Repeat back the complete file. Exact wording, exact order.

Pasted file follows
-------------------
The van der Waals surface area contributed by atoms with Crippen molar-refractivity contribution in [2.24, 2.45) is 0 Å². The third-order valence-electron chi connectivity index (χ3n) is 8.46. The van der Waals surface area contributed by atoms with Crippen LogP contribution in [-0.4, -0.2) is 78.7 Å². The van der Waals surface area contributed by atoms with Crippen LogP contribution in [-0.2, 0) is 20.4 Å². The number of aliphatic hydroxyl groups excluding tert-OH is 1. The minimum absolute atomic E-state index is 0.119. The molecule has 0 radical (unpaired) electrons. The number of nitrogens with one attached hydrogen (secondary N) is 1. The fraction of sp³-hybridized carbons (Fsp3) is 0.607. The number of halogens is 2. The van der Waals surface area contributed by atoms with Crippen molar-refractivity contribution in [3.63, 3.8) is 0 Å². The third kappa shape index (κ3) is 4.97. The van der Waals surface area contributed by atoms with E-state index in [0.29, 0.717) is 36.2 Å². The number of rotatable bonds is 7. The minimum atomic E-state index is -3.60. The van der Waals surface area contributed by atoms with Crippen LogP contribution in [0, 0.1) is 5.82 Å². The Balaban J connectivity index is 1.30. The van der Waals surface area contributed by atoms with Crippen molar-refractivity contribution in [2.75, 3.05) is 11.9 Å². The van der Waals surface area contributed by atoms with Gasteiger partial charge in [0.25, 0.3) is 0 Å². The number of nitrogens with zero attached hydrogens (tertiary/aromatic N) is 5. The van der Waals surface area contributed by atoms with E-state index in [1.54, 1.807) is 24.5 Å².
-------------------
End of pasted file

The van der Waals surface area contributed by atoms with Crippen molar-refractivity contribution in [2.24, 2.45) is 0 Å². The third-order valence-electron chi connectivity index (χ3n) is 8.46. The van der Waals surface area contributed by atoms with Crippen LogP contribution in [-0.4, -0.2) is 78.7 Å². The van der Waals surface area contributed by atoms with Crippen LogP contribution in [-0.2, 0) is 20.4 Å². The number of aliphatic hydroxyl groups excluding tert-OH is 1. The minimum absolute atomic E-state index is 0.119. The molecule has 0 radical (unpaired) electrons. The number of nitrogens with one attached hydrogen (secondary N) is 1. The fraction of sp³-hybridized carbons (Fsp3) is 0.607. The number of halogens is 2. The van der Waals surface area contributed by atoms with Crippen molar-refractivity contribution in [3.63, 3.8) is 0 Å². The third kappa shape index (κ3) is 4.97. The van der Waals surface area contributed by atoms with E-state index in [0.29, 0.717) is 36.2 Å². The number of rotatable bonds is 7. The minimum atomic E-state index is -3.60. The van der Waals surface area contributed by atoms with Crippen LogP contribution in [0, 0.1) is 5.82 Å². The Balaban J connectivity index is 1.30. The van der Waals surface area contributed by atoms with Crippen molar-refractivity contribution in [2.75, 3.05) is 11.9 Å². The van der Waals surface area contributed by atoms with Gasteiger partial charge in [0.25, 0.3) is 0 Å². The number of nitrogens with zero attached hydrogens (tertiary/aromatic N) is 5. The van der Waals surface area contributed by atoms with E-state index in [1.54, 1.807) is 24.5 Å².